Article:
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November 16, 2010

Fort Worth streetcar supporters make final push

Streetcarfromoregon Updated 4:08 p.m.

Supporters of bringing streetcars back to Fort Worth are ready to take their case to the public.

Beginning Wednesday, a streetcar on loan from a system in Oregon will be displayed through Thanksgiving at the corner of Seventh and Throckmorton streets in downtown Fort Worth. The display will be perhaps the most visually symbolic piece of a three-week campaign leading up to a vote scheduled for Dec. 7 at the Fort Worth City Council.

"We want people to touch it and feel it and ask questions," Mayor Mike Moncrief said Tuesday during a break at a council meeting.

The mayor and several council members also directed city staff to organize a town hall-style meeting some time in the next week or two, and invite residents from all parts of the city to learn about the potential costs and benefits of a streetcar system. Supporters need city-wide support, even though the system would serve only central Fort Worth.

The exact time and place of the meeting wasn’t set, but several council members said they’d like it to be held at a large venue with ample parking, such as the downtown Fort Worth Convention Center.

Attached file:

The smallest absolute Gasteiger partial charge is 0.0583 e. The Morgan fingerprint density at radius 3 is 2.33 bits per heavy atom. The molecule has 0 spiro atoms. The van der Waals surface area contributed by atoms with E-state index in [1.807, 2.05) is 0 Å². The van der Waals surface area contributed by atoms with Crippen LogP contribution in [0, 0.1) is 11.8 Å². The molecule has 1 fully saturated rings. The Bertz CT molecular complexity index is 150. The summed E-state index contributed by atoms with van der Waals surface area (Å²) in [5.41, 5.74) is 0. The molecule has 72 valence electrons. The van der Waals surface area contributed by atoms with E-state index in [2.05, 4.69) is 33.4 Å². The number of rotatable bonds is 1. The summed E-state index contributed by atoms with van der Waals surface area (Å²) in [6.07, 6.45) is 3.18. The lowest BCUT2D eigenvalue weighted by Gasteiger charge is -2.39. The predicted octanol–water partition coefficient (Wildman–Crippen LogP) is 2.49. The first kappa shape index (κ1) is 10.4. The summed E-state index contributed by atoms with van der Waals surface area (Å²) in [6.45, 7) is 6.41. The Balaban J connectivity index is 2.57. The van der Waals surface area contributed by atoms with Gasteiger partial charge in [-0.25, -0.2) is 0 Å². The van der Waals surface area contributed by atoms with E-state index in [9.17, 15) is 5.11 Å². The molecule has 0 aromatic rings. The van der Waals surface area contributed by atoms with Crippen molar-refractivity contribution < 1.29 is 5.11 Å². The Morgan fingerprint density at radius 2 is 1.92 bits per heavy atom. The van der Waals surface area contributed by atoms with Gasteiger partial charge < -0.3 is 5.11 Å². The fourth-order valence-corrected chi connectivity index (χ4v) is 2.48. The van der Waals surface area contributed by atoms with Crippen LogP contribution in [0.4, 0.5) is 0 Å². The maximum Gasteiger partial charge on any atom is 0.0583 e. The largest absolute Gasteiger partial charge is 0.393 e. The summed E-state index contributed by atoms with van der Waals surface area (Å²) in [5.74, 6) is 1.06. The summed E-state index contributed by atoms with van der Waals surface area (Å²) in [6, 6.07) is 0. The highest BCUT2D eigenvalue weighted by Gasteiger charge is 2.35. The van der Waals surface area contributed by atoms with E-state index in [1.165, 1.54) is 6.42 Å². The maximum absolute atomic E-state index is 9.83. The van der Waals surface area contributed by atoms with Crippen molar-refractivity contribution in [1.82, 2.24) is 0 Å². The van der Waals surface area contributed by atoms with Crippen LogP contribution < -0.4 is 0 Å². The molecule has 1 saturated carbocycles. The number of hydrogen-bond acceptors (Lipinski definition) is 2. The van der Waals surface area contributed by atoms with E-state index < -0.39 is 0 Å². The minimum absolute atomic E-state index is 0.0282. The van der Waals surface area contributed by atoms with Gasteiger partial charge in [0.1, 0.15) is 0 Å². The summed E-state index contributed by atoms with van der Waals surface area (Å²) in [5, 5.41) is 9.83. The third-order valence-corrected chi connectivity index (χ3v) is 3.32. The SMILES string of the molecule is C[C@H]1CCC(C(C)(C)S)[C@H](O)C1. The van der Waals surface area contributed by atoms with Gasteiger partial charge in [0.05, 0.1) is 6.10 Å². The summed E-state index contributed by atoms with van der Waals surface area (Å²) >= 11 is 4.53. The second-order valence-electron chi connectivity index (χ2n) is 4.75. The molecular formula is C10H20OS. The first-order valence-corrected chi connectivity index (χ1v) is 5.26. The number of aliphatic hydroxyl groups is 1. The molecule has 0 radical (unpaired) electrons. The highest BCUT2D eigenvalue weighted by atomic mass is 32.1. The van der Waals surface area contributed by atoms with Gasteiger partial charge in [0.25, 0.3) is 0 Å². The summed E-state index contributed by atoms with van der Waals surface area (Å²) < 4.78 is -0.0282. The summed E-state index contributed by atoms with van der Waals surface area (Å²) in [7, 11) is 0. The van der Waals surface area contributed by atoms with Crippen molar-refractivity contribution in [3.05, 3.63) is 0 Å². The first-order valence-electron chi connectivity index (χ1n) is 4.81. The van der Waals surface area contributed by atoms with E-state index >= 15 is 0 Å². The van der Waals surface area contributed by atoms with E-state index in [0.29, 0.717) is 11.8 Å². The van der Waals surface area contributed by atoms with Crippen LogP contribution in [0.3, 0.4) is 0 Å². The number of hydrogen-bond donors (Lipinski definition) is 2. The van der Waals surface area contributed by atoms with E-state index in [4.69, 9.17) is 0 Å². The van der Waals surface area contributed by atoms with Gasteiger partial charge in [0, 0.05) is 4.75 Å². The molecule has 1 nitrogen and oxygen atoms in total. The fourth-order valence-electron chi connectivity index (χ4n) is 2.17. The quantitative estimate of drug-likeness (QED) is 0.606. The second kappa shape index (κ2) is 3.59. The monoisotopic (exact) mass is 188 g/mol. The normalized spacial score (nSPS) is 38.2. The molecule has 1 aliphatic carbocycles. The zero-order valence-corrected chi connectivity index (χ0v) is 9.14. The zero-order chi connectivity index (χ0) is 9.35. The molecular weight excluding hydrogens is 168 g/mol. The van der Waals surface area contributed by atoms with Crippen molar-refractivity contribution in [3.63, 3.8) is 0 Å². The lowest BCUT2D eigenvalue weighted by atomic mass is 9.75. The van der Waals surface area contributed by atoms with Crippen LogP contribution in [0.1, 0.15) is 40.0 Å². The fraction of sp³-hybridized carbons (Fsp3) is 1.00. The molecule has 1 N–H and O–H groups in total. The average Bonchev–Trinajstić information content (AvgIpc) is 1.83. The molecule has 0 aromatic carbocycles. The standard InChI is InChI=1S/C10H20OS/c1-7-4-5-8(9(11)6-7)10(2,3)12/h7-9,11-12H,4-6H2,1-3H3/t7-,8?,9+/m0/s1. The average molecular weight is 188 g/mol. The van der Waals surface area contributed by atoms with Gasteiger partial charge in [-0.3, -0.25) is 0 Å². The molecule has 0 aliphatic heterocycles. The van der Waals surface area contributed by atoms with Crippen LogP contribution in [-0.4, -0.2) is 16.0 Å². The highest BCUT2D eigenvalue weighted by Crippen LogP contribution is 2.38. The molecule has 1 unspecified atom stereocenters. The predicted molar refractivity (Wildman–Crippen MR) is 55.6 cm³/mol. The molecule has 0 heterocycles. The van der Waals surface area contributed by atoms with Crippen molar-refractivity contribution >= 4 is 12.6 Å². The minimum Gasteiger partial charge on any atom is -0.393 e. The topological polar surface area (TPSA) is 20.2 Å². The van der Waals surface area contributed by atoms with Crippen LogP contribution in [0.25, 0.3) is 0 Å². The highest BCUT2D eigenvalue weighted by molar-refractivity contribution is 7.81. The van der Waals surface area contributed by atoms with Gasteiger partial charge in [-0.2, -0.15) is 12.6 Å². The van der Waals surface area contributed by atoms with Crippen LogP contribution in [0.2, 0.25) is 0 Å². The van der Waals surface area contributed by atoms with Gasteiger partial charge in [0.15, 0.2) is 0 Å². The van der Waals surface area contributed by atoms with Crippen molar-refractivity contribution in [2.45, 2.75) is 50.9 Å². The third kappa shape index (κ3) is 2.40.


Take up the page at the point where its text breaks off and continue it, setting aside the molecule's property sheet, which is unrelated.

"I think it’s time for us to listen to people on this issue, whether they live on the outskirts or the inner core of the city," Moncrief told council members.

At issue is whether the city should accept a $25 million federal grant, and add another $58 million to $63 million in local property tax funds, to build an electrified streetcar rail system from downtown to the Trinity River Vision project on the North Side, and to the medical district on the Near South Side.

Several council members say the city can’t afford to spend public dollars on a project that is aimed more at sparking urban development than relieving traffic, especially when the city is slashing services and laying off workers to make ends meet.

"To be brutally frank about it, nobody in my area is going to benefit from it," said Councilman Carter Burdette, whose district includes west and northwest Fort Worth.

But a slim majority of the council appears to support the project.

Councilman Joel Burns, whose district includes the city’s south and downtown areas, noted that the local funds for the project can be paid for with special property tax districts. There’s a misperception, he said, that streetcars are competing for funding against a proposed commuter rail line from southwest Fort Worth to Grapevine and Dallas/Fort Worth that is being planned by 2015.

"I hope we make a strong effort to inform folks about what differentiates streetcars and commuter rail," Burns said. "They are interconnected, but they are funded separately."

A consultant, HDR Engineering, has recommended that the city form a local government corporation to run the streetcar program. The corporation would include representatives from the city, the Fort Worth Transportation Authority, the tax increment financing districts and area property owners.